But while much art that traded hands during this period has been the subject of restitution claims, “Self-Portrait Dedicated to Paul Gauguin” has not. “State paintings are not subject to restitution claims,” Kianovsky says. Though works that were taken from private owners or looted from foreign museums must be returned, she explains, the Van Gogh was removed by the government from a government-owned institution. Therefore, the subsequent sale was legal. Matisse’s “Bathers with a Turtle,” which originated from the Folkwang Museum in Essen, is in a similar situation.
"Leaving the collections in the state after 1945 means furthermore to demonstrate the historical situation after the Nazi regime," says Tina Nehler, a spokesperson from the Neue Pinakothek, Munich.
What’s more, the museum in which the self-portrait once hung no longer exists—the building that housed the Neue Staatsgalerie is now the Staatliche Antikensammlungen, a museum of antiquities. Kianovsky says that the Bavarian State Paintings Collections, under the purview of which the Van Gogh would have fallen while in Munich, has never asked for the paintings back, a fact that representatives from the Collections confirm. According to Tine Nehler, who works at the Neue Pinakothek, another Munich-based museum where much of the Neue Staatsgalerie’s previous collection is now housed, this is very much a deliberate choice. “Almost every European museum has paintings from other collections [that] might [have] belong[ed] to other museums before World War II,” she wrote in an emailed statement. Reverting to pre-war conditions, she said, would be a gargantuan undertaking. “Leaving the collections in the state after 1945 means furthermore to demonstrate the historical situation after the Nazi regime.” Van Gogh’s self-portrait did make its way back to Munich once since it was removed, participating in a temporary exhibition at the Neue Pinakothek in 1997.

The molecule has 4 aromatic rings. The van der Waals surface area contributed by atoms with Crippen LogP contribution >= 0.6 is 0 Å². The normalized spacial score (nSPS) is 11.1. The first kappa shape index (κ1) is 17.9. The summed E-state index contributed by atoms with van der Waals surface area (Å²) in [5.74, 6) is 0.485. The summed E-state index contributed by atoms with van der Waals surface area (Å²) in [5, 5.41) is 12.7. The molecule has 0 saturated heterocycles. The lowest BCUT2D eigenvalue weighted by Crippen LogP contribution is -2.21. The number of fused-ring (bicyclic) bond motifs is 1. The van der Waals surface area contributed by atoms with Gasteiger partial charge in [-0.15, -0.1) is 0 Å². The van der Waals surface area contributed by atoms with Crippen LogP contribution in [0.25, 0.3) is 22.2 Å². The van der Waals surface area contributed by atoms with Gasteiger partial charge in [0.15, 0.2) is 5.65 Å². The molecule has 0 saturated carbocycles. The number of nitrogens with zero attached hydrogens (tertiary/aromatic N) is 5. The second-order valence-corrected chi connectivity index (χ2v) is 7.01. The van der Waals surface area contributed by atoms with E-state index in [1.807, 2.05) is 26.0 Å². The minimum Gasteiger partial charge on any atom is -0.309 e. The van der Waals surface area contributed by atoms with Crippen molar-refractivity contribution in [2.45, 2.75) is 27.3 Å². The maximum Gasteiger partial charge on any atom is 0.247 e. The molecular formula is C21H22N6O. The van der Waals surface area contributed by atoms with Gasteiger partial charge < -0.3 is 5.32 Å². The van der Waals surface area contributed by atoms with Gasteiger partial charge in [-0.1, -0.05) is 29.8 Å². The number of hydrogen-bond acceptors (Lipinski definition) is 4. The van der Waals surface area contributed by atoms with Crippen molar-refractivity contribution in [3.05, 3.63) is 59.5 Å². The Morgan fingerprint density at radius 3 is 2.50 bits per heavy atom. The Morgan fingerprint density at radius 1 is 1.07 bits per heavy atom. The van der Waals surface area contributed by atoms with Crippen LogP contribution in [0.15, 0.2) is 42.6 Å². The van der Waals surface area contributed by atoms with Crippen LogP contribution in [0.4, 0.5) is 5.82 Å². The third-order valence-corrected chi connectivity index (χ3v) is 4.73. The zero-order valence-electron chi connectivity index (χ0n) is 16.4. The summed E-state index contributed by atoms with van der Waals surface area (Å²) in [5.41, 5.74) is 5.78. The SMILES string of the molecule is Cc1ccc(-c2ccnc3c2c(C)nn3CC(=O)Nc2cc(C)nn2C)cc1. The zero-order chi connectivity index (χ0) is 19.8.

In yet another twist, the painting’s seizure may be precisely the reason why it still exists today. As the war intensified, the Neue Staatsgalerie was forced to shut its doors. For safety, a large portion of the museum’s collection was transported either to store houses outside the city or to other museums, but a number of works were stored in the building’s cellar. An Allied bombing raid severely damaged the structure; many works inside were destroyed.
"It is a great picture. It might even be [Van Gogh's] most famous self-portrait, so we are very lucky to have it here," says Henri Zerner, a professor of modern art in the History of Art and Architecture Department.
REFLECTING ON THE SELF
Seventy-six years since the auction in Lucerne, Van Gogh’s “Self-Portrait Dedicated to Paul Gauguin” is now one of the most iconic works of the Harvard Art Museums’ collections. With its luminous green background, it has a tendency to arrest the gaze of even the most casual visitor, demanding more prolonged attention. It is a fate that in all likelihood Van Gogh never imagined for what he had intended to be a gift for a friend.
Scarcely two years after he completed the work, Van Gogh was again seized by the depression that had destroyed his dreams of founding a long-term artistic commune with Gauguin. Wading out into a field of wheat, Van Gogh shot himself through the chest. Though the wound itself was not enough to kill, the attendant infection proved fatal. He died in his brother’s arms.
“It is a great picture,” Zerner says. “It might even be [Van Gogh’s] most famous self-portrait, so we are very lucky to have it here.” From an artist’s collective in Arles to Gauguin’s Paris studio, from an art dealer in Berlin to a state museum in Munich, from an auction of “degenerate art” to pride of place on the walls of the Harvard Art Museums: This painting, there is no doubt, has had quite a journey.
—Staff writer Erica X Eisen can be reached at firstname.lastname@example.org.